Growing peas at home is simple, but the results are sensational. Photograph: Chris Price/Getty Images
If you’ve never grown veg, you may wonder if it’s worth the trouble. Cabbages, carrots, potatoes etc are widely available in shops, when you need them and in the quantities you require. A, nd if you wanted to pore over seed catalogues and get dirt under your nails, you’d have gone to agricultural college.
Peas, however, might convert you. Growing them couldn’t be much simpler, and the fresh, sweet rewards make the minimal effort worthwhile. Sow your first seeds now, plant some more every few weeks until early summer, and you could have crops from early July well into autumn.
You’ll need a sunny bit of soil that is not too dry, not too wet, not too stony, not too windy and as free of weeds as you can get it. In an ideal world this will be part of a nice big vegetable garden, next to your listed Edwardian greenhouse, but if all you have is a few containers on a patio or balcony the principles below still apply. You’ll just need to plant more densely, and in an arrangement that suits the shape of your containers.
Start by scraping out a couple of “drills” (shallow grooves) across your piece of ground – about 2.5cm deep and 15cm apart. Between these, place something to support your plants as they grow (they’ll attach themselves with curly, fast-growing tendrils). The traditional choice is a row of “pea sticks” – twiggy prunings from elsewhere in the garden – but some people swear by stakes and twine, trellis, or bamboo and netting. Anything will do so long as it doesn’t blot out the sun or collapse in high winds. The seed packet should tell you how high you’ll need to go.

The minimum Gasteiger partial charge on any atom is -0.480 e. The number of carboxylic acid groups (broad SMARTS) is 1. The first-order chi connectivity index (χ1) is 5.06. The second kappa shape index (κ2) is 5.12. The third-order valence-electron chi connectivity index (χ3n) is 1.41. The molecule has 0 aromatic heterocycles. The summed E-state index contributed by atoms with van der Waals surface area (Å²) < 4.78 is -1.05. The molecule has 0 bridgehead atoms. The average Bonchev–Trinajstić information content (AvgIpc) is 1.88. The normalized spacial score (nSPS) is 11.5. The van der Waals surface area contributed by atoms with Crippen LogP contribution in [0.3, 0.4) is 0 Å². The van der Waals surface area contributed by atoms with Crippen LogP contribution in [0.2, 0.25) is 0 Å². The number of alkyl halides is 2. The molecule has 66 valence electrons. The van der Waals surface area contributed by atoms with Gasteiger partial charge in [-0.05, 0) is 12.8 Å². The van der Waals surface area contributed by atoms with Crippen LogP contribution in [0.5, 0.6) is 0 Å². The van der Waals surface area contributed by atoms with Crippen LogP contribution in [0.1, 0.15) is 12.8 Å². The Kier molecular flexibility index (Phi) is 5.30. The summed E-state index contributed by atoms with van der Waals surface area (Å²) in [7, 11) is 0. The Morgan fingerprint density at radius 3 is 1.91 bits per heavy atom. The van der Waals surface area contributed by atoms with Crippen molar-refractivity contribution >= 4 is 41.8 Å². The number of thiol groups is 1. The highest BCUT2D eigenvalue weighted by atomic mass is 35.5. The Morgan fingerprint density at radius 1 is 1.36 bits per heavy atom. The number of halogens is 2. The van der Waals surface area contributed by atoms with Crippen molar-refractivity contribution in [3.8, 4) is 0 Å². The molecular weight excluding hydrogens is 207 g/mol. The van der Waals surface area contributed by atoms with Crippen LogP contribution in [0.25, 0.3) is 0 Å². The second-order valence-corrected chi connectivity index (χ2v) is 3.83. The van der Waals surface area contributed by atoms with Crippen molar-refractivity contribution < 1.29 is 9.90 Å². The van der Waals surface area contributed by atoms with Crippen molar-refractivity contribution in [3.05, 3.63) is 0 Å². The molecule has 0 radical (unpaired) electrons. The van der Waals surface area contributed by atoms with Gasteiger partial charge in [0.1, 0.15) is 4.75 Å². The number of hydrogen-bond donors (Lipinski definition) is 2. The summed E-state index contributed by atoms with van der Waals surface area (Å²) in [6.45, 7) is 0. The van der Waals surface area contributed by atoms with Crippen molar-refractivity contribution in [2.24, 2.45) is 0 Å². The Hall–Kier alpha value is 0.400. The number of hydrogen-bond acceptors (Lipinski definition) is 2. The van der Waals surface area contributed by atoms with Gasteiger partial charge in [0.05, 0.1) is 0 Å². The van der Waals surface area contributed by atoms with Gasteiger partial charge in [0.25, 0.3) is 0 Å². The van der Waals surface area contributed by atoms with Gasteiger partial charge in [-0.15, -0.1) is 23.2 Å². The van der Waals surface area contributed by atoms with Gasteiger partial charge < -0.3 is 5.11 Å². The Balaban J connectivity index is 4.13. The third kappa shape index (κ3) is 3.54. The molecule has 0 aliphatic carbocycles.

Along the bottom of the drills, place a seed (which is just a dried pea from a previous year) every 2.5cm or so, cover and water. The seedlings should poke through the soil within a couple of weeks; once they are all well up, thin them to one plant every 5-10cm to reduce competition. Barring drought (and unless you’re growing in containers), you shouldn’t need to water them until they start flowering – and don’t get carried away, as too much water will encourage disease. Once the pods are full and rounded (or starting to swell in the case of mangetout), the peas are ready for harvest; pick promptly and often to encourage longer cropping.
Phil Daoust is a food writer based in England and France. Twitter: @philxdaoust